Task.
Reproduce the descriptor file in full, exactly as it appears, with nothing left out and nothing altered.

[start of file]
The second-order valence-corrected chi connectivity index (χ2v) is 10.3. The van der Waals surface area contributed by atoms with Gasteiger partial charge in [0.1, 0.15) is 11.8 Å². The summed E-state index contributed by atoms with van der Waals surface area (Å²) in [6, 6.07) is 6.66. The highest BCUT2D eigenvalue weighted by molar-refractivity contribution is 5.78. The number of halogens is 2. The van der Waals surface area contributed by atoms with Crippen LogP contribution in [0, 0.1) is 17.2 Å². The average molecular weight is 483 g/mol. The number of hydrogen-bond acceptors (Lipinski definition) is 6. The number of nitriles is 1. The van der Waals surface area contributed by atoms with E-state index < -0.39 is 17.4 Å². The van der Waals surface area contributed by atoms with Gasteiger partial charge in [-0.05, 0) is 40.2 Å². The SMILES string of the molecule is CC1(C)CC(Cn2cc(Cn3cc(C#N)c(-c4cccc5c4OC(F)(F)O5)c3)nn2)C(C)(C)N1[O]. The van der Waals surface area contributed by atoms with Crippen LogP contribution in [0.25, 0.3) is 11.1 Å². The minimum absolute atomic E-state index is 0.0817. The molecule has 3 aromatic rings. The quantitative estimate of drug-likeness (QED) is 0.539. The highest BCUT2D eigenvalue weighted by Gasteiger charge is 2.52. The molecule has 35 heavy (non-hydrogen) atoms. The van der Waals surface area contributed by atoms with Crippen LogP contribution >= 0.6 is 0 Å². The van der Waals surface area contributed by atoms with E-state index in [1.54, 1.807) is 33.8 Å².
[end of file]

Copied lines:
The second-order valence-corrected chi connectivity index (χ2v) is 10.3. The van der Waals surface area contributed by atoms with Gasteiger partial charge in [0.1, 0.15) is 11.8 Å². The summed E-state index contributed by atoms with van der Waals surface area (Å²) in [6, 6.07) is 6.66. The highest BCUT2D eigenvalue weighted by molar-refractivity contribution is 5.78. The number of halogens is 2. The van der Waals surface area contributed by atoms with Crippen LogP contribution in [0, 0.1) is 17.2 Å². The average molecular weight is 483 g/mol. The number of hydrogen-bond acceptors (Lipinski definition) is 6. The number of nitriles is 1. The van der Waals surface area contributed by atoms with E-state index < -0.39 is 17.4 Å². The van der Waals surface area contributed by atoms with Gasteiger partial charge in [-0.05, 0) is 40.2 Å². The SMILES string of the molecule is CC1(C)CC(Cn2cc(Cn3cc(C#N)c(-c4cccc5c4OC(F)(F)O5)c3)nn2)C(C)(C)N1[O]. The van der Waals surface area contributed by atoms with Crippen LogP contribution in [0.25, 0.3) is 11.1 Å². The minimum absolute atomic E-state index is 0.0817. The molecule has 3 aromatic rings. The quantitative estimate of drug-likeness (QED) is 0.539. The highest BCUT2D eigenvalue weighted by Gasteiger charge is 2.52. The molecule has 35 heavy (non-hydrogen) atoms. The van der Waals surface area contributed by atoms with Crippen LogP contribution >= 0.6 is 0 Å². The van der Waals surface area contributed by atoms with E-state index in [1.54, 1.807) is 33.8 Å².